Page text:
100 years from now, in a format one can only begin to imagine, there will be children around the world being taught the events of the Great Calamity. Unfathomable for some, yet indisputable regardless, the world will have changed so far beyond our comprehension that learning about the intricacies of some of video games’ greatest stories could well be commonplace. After all, there are heroes within our TV screens whose fate people are more invested in than they are the world leaders who run our countries.
With a timeline so diverse, detailed, and debated, The Legend of Zelda would be one of the very first to be taught and one that would leave a lasting impression. The Breath of the Wild would feature heavily in discussions that follow, not just for its significance in the timeline but for what it’s done to our gaming landscape. With a sequel in the works but no clear release window, attention is drawn to a prequel by the development teams of both KOEI Tecmo and Nintendo/Zelda.
For those not in the know, the Hyrule Warriors moniker brings with it a wealth of past experiences that have shaped what are now referred to as Musou games. Mass mobs and heavy hack-and-slash combat take centre stage as you deal damage to horde after horde of enemies. Representing skill, strategy, and stylish execution for some; for others, it’s seen as a mindless meander that lacks purpose. Whatever your preconceived notions of the Warrior series are up until now, this writer implores you to put them aside, don your tunic, and reach for your Lucky Ladle. The collective minds of these two development houses have cooked up a treat and you are most definitely going to want to give it a try.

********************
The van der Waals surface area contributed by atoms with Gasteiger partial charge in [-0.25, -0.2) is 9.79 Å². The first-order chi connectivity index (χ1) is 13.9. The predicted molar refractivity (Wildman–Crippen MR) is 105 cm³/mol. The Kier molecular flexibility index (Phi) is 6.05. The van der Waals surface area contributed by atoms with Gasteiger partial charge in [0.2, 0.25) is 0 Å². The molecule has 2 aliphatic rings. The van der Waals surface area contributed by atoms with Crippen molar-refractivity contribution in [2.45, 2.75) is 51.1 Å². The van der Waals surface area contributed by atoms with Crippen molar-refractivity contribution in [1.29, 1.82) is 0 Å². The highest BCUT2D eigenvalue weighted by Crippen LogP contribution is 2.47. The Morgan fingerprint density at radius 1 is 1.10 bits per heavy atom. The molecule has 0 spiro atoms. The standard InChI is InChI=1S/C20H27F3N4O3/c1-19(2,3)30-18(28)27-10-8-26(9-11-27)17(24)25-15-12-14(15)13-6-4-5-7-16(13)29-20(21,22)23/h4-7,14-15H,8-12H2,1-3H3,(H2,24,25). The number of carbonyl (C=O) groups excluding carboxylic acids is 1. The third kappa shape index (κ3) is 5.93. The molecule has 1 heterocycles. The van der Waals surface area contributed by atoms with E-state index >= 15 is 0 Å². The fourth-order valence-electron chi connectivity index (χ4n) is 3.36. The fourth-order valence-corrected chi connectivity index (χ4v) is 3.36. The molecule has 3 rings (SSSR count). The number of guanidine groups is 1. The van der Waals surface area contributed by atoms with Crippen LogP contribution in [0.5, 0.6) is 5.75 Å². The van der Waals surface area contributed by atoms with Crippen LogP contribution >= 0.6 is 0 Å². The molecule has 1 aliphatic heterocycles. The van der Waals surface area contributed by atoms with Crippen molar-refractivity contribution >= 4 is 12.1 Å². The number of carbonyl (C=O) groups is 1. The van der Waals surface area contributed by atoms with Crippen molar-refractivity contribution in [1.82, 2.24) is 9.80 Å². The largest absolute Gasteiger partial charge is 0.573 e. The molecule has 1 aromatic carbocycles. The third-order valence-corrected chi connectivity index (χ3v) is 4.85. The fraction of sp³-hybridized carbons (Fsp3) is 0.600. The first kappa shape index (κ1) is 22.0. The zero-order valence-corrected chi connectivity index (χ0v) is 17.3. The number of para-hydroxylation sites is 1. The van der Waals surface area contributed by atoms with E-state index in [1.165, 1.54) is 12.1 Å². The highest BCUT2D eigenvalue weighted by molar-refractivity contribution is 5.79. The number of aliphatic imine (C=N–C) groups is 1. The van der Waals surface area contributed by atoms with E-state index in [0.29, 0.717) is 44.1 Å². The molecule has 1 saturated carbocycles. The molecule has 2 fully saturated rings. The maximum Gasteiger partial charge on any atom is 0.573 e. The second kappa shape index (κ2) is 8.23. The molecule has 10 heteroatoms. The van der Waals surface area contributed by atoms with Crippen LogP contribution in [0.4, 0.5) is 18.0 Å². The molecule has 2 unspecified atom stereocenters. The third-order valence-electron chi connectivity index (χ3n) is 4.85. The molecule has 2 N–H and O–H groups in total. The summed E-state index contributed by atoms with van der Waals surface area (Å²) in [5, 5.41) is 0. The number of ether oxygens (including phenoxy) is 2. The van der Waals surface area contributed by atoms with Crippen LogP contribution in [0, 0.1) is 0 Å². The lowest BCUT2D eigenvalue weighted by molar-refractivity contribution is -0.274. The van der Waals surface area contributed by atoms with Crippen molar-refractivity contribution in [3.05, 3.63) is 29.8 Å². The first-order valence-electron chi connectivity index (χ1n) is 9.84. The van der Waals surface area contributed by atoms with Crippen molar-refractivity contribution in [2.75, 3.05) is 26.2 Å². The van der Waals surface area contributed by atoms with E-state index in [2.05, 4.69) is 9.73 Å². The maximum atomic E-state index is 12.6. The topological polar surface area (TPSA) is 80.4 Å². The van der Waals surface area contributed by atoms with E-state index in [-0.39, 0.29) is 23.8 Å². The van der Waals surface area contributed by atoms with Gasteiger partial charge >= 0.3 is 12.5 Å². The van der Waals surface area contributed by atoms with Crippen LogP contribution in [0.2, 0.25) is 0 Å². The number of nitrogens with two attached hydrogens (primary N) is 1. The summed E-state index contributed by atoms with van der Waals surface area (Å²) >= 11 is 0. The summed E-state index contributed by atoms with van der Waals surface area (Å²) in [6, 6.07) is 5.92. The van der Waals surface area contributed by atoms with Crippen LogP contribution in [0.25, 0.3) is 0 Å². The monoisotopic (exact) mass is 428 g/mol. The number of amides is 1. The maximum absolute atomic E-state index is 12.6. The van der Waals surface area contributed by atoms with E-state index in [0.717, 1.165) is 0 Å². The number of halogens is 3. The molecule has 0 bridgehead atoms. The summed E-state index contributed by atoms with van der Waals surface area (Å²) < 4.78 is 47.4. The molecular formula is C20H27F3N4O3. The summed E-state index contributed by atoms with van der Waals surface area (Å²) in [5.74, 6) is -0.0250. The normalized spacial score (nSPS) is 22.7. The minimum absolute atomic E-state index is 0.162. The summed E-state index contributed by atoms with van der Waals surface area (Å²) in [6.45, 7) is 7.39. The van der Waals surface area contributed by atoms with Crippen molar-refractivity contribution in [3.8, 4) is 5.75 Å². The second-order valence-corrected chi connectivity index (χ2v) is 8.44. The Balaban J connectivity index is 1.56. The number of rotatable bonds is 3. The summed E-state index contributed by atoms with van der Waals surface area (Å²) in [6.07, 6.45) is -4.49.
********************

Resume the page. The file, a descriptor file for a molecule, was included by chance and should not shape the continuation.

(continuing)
Combat is the crème de la crème of the Warriors series, and hacking-and-slashing your way through the fields of Hyrule is truly as fun as it sounds. Stylish swordplay, creative combos, and an emphasis on individuality have culminated in an experience that brings such joy. Each member of the eclectic cast from the Zelda-verse has their own unique move set and when you combine all the elements together, it yields fantastic results. We’ve all seen those crazy BOTW videos showing the most magical ways to manipulate the Sheikah powers, the ones which are inexplicable and almost impossible to replicate. Until now, that is. Age of Calamity encourages experimentation with each playable character through the progressive way in which they are introduced. As the story evolves, so too does your party.
When you aren’t busy battling your way through Moblins, Bokoblins, and everything in between, you’ll be falling in love with the world of Hyrule all over again. One can’t help but be enamoured by the famous landmarks you visit, and everywhere is so inviting. Fans of the Zelda series will be sold solely on the opportunity that’s been presented: full immersion in Hyrule once more. Whether you’re a new or returning player, the manner in which it’s all been fully realised will keep you invested throughout. Carefully curated cutscenes, an ever-evolving map, and a user interface that’s more than just reminiscent of BOTW will make sure of that.
That’s all well and good, but style without substance makes for a shallow affair. Thankfully, that isn’t a concern here. Yes, the core combat remains a constant throughout the many mission types; however, there is so much that has been packed in to create a complete and comprehensive experience. Main missions are introduced through those outstanding visual cutscenes that we know and love – they are nothing short of spectacular. Side quests, although not offering quite the same level of detail, typically provide a challenge that has a time limit or specific conditions that need to be met e.g., no damage to be taken by the player.
With such moreish main missions, it’s important to have a reason to take a step back so as to savour the experience. The side quests do just that, whilst also ensuring you can continue experimenting with the members of your party. There are also villager requests that you can access via the map, and most are as simple as providing the resources they require and receiving something in return. That’s before we reference boss battles and controlling Divine Beasts! The significance of these events is such that they won’t be discussed further here. Just know, there’s a lot to love.